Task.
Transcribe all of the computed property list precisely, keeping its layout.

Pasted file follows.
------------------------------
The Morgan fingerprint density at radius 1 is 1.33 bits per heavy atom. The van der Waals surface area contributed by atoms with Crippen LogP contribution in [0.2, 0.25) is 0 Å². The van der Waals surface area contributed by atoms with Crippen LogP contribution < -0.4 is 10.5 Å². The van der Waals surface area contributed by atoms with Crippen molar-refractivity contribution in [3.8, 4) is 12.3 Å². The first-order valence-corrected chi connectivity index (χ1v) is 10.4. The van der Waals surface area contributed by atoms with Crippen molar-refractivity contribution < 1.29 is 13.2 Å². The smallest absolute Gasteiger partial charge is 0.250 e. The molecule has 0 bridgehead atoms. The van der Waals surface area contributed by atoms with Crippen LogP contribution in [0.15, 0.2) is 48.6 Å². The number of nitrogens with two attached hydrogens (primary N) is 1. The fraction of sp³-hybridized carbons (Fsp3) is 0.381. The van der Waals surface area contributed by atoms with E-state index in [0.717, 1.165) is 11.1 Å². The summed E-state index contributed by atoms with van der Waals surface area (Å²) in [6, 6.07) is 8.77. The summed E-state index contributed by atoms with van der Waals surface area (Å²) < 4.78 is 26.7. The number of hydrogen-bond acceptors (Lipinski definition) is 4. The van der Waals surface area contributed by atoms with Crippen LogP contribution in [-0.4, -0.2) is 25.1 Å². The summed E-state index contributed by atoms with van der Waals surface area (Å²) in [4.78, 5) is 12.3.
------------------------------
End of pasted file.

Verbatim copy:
The Morgan fingerprint density at radius 1 is 1.33 bits per heavy atom. The van der Waals surface area contributed by atoms with Crippen LogP contribution in [0.2, 0.25) is 0 Å². The van der Waals surface area contributed by atoms with Crippen LogP contribution < -0.4 is 10.5 Å². The van der Waals surface area contributed by atoms with Crippen molar-refractivity contribution in [3.8, 4) is 12.3 Å². The first-order valence-corrected chi connectivity index (χ1v) is 10.4. The van der Waals surface area contributed by atoms with Crippen molar-refractivity contribution < 1.29 is 13.2 Å². The smallest absolute Gasteiger partial charge is 0.250 e. The molecule has 0 bridgehead atoms. The van der Waals surface area contributed by atoms with Crippen LogP contribution in [0.15, 0.2) is 48.6 Å². The number of nitrogens with two attached hydrogens (primary N) is 1. The fraction of sp³-hybridized carbons (Fsp3) is 0.381. The van der Waals surface area contributed by atoms with E-state index in [0.717, 1.165) is 11.1 Å². The summed E-state index contributed by atoms with van der Waals surface area (Å²) in [6, 6.07) is 8.77. The summed E-state index contributed by atoms with van der Waals surface area (Å²) < 4.78 is 26.7. The number of hydrogen-bond acceptors (Lipinski definition) is 4. The van der Waals surface area contributed by atoms with Crippen LogP contribution in [-0.4, -0.2) is 25.1 Å². The summed E-state index contributed by atoms with van der Waals surface area (Å²) in [4.78, 5) is 12.3.